Often, a few tweaks to the decor or some decluttering can improve the feeling of space without major work to the structure of the property.
4. Transport links and location
The location of your property and its proximity to transport links should also come into an estate agent’s thoughts when they’re valuing your home.
Even with working from home more common now than it used to be before the pandemic, a long commute or poor transport links can be a turn-off for many buyers.
On the contrary, a property close to good rail or road links can find its value and appeal increases.
Buyers buy because they want to enjoy their home.
And if they are stuck in traffic or on the train for hours commuting home from the office, this is not always possible.
On the other hand, if your home is within a five-minute walk to a mainline rail station, this would be hugely appealing to lots of buyers and the valuation would reflect that appeal.
5. School catchment areas
It’s estimated that buyers are willing to pay as much as £27,000 more for a property if it’s in catchment for a top state school.
That’s how important schools are to family buyers.
So, your estate agent will be looking at the catchments your home falls into when assessing its value.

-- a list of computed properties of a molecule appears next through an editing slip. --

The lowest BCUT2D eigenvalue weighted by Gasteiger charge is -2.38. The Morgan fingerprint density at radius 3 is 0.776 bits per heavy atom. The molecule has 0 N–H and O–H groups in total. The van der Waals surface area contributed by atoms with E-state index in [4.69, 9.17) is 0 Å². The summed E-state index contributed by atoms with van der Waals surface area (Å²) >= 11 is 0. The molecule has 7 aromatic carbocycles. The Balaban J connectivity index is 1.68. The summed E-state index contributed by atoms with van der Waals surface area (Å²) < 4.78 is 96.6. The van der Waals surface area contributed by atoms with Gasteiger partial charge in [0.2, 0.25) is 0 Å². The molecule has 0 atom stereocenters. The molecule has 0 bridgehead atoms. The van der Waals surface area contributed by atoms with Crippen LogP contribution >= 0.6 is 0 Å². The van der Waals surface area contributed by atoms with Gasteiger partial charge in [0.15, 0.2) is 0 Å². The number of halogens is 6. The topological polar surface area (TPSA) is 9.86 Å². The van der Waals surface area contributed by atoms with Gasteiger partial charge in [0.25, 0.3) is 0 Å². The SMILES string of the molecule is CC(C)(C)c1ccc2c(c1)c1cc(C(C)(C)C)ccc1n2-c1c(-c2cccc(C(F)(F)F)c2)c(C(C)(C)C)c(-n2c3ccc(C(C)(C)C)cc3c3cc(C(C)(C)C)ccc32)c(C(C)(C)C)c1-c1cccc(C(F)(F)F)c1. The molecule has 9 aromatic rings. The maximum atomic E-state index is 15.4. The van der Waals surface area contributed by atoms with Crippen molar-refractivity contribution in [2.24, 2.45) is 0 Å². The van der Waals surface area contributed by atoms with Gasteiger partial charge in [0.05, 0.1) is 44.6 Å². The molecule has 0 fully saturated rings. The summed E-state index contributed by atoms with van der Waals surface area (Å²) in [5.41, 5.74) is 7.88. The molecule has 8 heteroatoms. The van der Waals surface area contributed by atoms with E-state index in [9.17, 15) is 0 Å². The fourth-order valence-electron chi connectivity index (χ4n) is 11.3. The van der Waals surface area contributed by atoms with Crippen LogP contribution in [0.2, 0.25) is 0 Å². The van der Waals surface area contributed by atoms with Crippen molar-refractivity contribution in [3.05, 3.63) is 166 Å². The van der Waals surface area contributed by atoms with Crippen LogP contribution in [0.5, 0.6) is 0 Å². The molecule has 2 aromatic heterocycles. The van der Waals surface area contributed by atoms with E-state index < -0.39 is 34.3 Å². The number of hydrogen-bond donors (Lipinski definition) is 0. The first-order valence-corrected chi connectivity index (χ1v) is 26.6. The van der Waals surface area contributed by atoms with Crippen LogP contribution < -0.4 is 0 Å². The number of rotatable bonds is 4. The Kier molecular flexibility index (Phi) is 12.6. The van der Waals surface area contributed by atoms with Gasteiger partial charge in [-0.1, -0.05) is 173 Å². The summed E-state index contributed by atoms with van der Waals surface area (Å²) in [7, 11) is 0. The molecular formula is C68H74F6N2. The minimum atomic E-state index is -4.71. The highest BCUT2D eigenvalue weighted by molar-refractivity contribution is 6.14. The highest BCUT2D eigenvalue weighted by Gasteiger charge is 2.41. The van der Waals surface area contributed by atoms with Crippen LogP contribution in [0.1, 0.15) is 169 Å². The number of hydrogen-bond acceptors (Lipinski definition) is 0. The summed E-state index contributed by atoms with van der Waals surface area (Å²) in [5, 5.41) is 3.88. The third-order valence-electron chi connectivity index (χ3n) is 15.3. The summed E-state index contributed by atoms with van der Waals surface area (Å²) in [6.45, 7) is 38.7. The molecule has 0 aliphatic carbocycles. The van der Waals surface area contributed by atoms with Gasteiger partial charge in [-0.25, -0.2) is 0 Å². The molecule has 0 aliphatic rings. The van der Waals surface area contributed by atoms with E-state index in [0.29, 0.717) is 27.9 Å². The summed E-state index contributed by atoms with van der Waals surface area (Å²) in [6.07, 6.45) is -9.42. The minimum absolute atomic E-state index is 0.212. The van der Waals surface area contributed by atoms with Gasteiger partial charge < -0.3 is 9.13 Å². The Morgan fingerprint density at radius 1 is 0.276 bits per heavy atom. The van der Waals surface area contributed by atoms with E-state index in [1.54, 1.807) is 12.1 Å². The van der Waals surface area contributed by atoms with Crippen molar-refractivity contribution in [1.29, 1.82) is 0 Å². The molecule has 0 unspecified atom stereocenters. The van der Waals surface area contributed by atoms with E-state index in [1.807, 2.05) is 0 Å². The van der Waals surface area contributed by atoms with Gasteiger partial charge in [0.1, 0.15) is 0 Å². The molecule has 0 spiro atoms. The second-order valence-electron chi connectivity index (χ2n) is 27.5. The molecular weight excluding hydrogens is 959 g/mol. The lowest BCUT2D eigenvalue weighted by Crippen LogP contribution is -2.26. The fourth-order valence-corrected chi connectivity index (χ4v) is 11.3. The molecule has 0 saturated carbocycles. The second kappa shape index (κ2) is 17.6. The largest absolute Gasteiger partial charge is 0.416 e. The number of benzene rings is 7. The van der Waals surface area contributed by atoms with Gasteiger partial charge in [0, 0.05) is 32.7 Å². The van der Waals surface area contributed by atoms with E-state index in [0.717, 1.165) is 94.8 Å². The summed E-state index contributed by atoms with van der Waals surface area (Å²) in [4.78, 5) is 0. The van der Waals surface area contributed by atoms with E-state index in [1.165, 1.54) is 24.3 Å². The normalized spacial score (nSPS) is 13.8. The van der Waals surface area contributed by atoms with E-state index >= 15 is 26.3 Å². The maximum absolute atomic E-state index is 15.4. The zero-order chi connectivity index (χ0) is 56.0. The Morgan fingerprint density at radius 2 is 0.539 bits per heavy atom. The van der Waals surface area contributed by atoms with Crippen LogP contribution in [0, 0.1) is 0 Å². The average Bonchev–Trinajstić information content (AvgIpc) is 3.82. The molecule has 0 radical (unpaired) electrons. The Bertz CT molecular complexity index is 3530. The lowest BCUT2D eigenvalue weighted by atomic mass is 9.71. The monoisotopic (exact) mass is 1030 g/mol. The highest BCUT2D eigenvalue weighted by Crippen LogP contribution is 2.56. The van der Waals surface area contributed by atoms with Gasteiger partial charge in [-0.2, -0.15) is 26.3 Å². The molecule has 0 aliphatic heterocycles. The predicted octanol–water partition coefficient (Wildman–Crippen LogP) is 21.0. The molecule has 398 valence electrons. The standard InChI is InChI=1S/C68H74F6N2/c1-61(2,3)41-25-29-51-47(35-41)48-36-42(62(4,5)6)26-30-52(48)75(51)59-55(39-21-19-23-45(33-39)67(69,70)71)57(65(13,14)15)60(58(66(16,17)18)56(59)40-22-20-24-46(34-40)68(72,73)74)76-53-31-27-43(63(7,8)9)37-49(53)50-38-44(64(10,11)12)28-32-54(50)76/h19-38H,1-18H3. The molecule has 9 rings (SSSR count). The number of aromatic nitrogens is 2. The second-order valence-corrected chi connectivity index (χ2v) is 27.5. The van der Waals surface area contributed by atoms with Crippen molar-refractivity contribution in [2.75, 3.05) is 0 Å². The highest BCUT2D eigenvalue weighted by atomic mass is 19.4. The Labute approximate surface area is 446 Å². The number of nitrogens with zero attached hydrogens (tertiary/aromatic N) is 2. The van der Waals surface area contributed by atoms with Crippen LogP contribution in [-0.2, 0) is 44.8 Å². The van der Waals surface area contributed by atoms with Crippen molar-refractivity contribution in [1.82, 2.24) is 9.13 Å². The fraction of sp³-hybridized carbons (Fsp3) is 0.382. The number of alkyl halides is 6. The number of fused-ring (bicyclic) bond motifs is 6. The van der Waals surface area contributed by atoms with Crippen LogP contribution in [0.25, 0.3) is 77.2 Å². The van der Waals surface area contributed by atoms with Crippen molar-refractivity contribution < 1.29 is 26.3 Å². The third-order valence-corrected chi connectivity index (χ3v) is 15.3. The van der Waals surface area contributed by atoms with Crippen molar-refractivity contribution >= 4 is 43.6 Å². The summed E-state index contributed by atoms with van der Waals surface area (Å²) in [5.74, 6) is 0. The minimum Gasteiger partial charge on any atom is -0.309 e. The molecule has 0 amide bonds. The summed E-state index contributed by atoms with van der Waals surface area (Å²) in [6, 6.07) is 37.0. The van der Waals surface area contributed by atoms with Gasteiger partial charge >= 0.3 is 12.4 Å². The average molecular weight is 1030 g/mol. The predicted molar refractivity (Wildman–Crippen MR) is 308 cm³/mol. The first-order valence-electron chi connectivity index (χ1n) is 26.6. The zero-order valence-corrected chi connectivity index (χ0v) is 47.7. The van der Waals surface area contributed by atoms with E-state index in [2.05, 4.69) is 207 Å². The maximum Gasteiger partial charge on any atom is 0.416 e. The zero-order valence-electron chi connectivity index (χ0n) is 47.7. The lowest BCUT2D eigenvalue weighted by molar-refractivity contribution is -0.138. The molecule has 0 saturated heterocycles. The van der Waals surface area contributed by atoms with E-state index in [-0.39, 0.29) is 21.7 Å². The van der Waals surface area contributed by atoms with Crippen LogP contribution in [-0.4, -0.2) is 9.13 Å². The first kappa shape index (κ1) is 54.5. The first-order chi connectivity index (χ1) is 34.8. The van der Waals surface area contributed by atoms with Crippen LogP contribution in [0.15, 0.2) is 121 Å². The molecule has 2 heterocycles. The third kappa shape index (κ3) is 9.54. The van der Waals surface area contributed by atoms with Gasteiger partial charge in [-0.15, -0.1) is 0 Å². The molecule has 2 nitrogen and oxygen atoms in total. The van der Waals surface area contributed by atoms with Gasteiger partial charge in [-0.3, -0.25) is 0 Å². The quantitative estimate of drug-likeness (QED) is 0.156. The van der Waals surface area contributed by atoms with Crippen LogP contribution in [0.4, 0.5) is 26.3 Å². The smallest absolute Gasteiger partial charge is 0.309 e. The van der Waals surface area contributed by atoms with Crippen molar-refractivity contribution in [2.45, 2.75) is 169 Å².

Being close to a good school or schools can be a huge boost for your property's value.
Buyers put good schools right at the top of their wish lists when house hunting and properties nestled in good catchment areas can put a premium on their sale prices.
6. The competition
In a busy market, how your property compares to its immediate competition will be a key factor in how quickly it sells and for what price.
Properties that stand out on a valuation will almost certainly stand out on a property listing, too, meaning more buyer enquiries and more viewings.
That can mean a quick sale and a strong offer is on the table before you know it.
Our agents will go into a property with a keen eye for any unique features that make your property different from everything else on the market.
It could be a kitchen-diner extension or extra space on the driveway for two cars.
Perhaps you have converted your loft into an amazing master bedroom suite while other houses in the street have not or have built an office space at the bottom of the garden.
We will be looking for these stand-out features when considering the value of your home.
7. The area and plans for regeneration
The area your property is in is another big factor your agent will consider when valuing your property.
They should take into account things like:
- Crime rates
- Risk of flooding or natural fires
- Risk of subsidence
- How busy the road is
While all these things could potentially negatively impact your property’s value, plans for regeneration, new transport links or schools can make property values increase.
For example, the new Crossrail route from Reading to London has given property prices in certain Berkshire towns and villages a huge boost.